Someone pointed me to this far out video produced 40 years ago by the FAA called General Aviation: Fact or Fiction? You totally want to watch it. My friends who are plane nuts will be intrigued by all fifteen minutes, but even if you aren’t a nut, you won’t be sorry you watched the first five minutes, just for fun.
The narrator closes the film by saying “No matter whether you are the most experienced pilot, or the least, you are needed to help dispel the public myths that undermine general aviation’s continued growth, and to help separate the fact from the fiction.” It is interesting that the same message needs to be heard again today because the myths are being renewed, we might say this time more maliciously. The second video below comes from the recent GA Serves America campaign to remind the general public that general aviation is a revenue producer and good for a community. You can go to the GA Serves America site for more videos, featuring Morgan Freeman and others.
During the last year or so, I have noticed that with increasing frequency, G and B have been coming home with these underground rhymes that I learned when I was in grade school. I think it was probably natural for me to assume as a child that these were just going around during my few years in grade school and we had discovered something new and it would peter out. Yet these boys are coming home and repeating these rhymes (mostly verbatim) as I learned them and I know they didn’t learn them from us and assume the other boys didn’t learn them from their parents. So they are passed from child to child through the generations. Well, now I wonder whether my mom and dad ever noticed this phenomenon and whether my dad learned the same rhymes in grade school. I shall be sure to ask, but I shall also list a few here because I believe the chances are that you learned these in grade school also:
“[So-and-so] and [so-and-so] sittin’ in a tree, K-I-S-S-I-N-G.” (Yes, everyone knows that one.)
“Here comes the bride, big fat and wide. Where is the groom? He’s in the bathroom.” (G and B did not know the next two lines, so I had to teach them. “Why is he there? He lost his underwear. Where did it go? He flushed it down the hole.”)
“Made ya’ look, made ya’ look, now you’re in my baby book.” (I learned it as, “made ya’ read a story book.”)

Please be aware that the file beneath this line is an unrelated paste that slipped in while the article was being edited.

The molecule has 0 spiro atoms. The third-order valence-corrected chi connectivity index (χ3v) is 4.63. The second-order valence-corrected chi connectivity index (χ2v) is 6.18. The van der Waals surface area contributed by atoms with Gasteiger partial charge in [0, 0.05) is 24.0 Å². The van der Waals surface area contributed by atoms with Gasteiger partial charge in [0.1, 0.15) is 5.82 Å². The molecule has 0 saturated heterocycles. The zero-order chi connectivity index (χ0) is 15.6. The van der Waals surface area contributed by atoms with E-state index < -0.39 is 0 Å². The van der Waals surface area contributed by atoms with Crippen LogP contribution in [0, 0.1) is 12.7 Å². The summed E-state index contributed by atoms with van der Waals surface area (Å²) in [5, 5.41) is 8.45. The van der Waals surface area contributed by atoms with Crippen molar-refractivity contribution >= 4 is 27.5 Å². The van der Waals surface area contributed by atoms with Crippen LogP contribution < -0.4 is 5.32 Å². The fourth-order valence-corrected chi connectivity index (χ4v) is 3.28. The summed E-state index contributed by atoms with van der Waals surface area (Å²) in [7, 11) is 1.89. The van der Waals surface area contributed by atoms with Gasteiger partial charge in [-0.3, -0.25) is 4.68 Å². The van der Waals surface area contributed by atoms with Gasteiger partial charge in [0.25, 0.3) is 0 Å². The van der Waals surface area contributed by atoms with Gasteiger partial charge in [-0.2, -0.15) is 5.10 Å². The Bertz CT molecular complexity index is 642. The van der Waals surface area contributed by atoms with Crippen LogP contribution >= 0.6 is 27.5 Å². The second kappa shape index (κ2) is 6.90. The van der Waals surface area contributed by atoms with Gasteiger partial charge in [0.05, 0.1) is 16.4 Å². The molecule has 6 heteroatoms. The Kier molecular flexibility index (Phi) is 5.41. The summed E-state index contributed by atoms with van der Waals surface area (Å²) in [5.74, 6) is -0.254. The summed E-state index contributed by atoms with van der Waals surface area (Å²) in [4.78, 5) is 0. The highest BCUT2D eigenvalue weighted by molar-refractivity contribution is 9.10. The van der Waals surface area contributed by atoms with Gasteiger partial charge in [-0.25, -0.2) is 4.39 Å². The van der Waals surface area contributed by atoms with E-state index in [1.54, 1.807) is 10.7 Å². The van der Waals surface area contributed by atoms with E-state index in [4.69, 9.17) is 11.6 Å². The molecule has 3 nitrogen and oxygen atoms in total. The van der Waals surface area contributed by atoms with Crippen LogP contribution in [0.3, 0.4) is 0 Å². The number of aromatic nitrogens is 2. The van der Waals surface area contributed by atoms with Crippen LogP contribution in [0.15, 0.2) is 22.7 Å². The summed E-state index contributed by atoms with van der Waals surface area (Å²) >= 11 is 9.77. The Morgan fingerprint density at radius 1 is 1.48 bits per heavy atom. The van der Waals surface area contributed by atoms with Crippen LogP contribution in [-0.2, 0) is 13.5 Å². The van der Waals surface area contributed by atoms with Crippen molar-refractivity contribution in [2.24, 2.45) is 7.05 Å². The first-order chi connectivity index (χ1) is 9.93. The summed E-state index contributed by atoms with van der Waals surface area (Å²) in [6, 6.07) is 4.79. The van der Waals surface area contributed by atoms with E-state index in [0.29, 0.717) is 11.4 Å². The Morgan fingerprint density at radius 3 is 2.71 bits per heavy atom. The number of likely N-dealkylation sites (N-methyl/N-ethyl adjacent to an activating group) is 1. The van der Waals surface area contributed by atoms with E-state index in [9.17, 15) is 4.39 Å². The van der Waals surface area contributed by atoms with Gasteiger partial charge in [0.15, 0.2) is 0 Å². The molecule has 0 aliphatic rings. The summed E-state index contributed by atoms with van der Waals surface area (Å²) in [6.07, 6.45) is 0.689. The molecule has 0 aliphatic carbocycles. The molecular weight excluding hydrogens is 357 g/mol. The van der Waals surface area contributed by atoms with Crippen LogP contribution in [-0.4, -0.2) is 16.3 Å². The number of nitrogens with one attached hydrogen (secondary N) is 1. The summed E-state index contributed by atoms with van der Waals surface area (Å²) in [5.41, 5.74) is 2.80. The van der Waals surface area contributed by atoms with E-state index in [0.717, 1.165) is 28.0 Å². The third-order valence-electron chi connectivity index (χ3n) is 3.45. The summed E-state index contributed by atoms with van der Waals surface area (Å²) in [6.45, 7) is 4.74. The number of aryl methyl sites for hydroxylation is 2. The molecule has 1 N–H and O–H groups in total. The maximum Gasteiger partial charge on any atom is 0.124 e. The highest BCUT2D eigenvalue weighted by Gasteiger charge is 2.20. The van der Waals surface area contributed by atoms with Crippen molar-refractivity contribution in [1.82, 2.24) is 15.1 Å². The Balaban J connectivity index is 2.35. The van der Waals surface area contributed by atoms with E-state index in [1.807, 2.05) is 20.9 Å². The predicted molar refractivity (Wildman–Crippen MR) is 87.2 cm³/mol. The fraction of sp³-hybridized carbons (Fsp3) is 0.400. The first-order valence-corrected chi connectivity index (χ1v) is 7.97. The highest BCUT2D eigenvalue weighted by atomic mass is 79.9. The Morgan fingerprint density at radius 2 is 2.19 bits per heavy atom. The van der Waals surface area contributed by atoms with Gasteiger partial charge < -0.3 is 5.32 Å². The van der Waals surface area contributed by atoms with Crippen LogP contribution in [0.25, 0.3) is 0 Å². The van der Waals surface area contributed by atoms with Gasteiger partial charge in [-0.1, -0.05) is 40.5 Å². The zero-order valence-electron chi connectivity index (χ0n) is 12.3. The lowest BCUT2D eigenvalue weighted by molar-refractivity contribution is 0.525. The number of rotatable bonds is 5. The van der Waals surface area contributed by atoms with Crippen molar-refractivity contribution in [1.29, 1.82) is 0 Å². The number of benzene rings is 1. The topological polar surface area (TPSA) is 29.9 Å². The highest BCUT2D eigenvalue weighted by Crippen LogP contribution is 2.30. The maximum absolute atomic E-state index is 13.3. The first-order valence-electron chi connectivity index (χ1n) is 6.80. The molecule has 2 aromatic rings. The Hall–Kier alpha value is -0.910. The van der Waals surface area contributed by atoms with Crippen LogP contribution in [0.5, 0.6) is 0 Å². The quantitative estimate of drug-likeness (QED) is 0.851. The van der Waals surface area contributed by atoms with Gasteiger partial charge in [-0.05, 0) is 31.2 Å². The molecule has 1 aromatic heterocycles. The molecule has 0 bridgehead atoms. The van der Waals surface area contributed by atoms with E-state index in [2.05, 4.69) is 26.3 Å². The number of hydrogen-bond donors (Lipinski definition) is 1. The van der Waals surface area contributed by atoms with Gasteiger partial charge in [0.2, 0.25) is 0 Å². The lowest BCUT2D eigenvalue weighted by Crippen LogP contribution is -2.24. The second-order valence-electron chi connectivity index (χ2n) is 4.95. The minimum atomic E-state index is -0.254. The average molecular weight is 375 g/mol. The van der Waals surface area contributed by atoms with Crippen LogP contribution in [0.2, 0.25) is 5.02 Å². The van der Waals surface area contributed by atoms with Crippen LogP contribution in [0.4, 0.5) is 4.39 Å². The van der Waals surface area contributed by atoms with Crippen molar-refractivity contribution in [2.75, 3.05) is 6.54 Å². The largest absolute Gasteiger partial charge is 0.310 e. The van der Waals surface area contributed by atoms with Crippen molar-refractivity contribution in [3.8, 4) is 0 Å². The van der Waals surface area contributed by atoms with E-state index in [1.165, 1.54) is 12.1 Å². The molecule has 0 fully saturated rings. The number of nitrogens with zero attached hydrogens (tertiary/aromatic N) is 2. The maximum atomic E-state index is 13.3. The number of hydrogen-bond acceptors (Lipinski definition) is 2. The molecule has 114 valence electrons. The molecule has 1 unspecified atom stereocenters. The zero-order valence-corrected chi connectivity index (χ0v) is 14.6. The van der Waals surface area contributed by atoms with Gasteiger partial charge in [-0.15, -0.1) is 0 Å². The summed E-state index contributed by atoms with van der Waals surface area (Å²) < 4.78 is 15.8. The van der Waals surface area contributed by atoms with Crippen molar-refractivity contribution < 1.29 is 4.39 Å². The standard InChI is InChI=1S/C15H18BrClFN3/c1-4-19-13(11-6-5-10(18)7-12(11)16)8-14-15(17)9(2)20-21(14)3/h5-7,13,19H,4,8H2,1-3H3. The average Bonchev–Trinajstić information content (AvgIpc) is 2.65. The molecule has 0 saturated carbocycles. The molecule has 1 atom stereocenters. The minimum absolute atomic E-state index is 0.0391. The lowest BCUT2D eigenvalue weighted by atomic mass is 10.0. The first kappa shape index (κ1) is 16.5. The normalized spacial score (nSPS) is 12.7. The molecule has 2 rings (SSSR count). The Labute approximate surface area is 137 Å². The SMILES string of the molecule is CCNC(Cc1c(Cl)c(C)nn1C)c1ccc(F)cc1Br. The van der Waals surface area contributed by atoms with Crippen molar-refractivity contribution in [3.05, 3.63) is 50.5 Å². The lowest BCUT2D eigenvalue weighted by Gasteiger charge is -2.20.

“Jingle bells, Batman smells, Robin laid an egg, Batmobile lost a wheel and Joker got away.” (This one even made it into Batman the Animated Series and The Simpsons).
See if you can finish this one: “Deck the halls with gasoline, fa la la la la la la la la…”
What underground rhymes can you remember from the grade school playground?
One of the joys of flying is taking folks up for their first flight and seeing the joy that it brings. That joy is one reason I have concluded that “since the moment of Creation, God has intended that man would learn to fly.” In other words, I do not believe it would give man such pleasure to fly unless God had designed in him the hard-wired ability to take pleasure in it. So I derive my reason number the first from the reaction we have to flying. I derive my reason number the second from one source of our desire — birds. Seeing birds fly down through the years has given man the desire to fly and helped him to figure out how. God knew that birds would do this and I honestly believe it was one of his designs for that creature. I can’t really prove this, but it makes total sense to me.
Last week, I was able to go up with RK for his first ride in a small plane. Yesterday, I got to take my friend EK for his first flight in any plane, small or large. E is mostly bound to a wheelchair, so I think this was huge for him. Normally, he is a talkative fellow, but I think he enjoyed the flight so much he was speechless! Anyway, is it even possible that one could experience this without coming to believe what I wrote in paragraph one?
1. Heading to the airport.
2. Loading up.
3. Firing up the ship
4. You don’t get this perspective from the ground.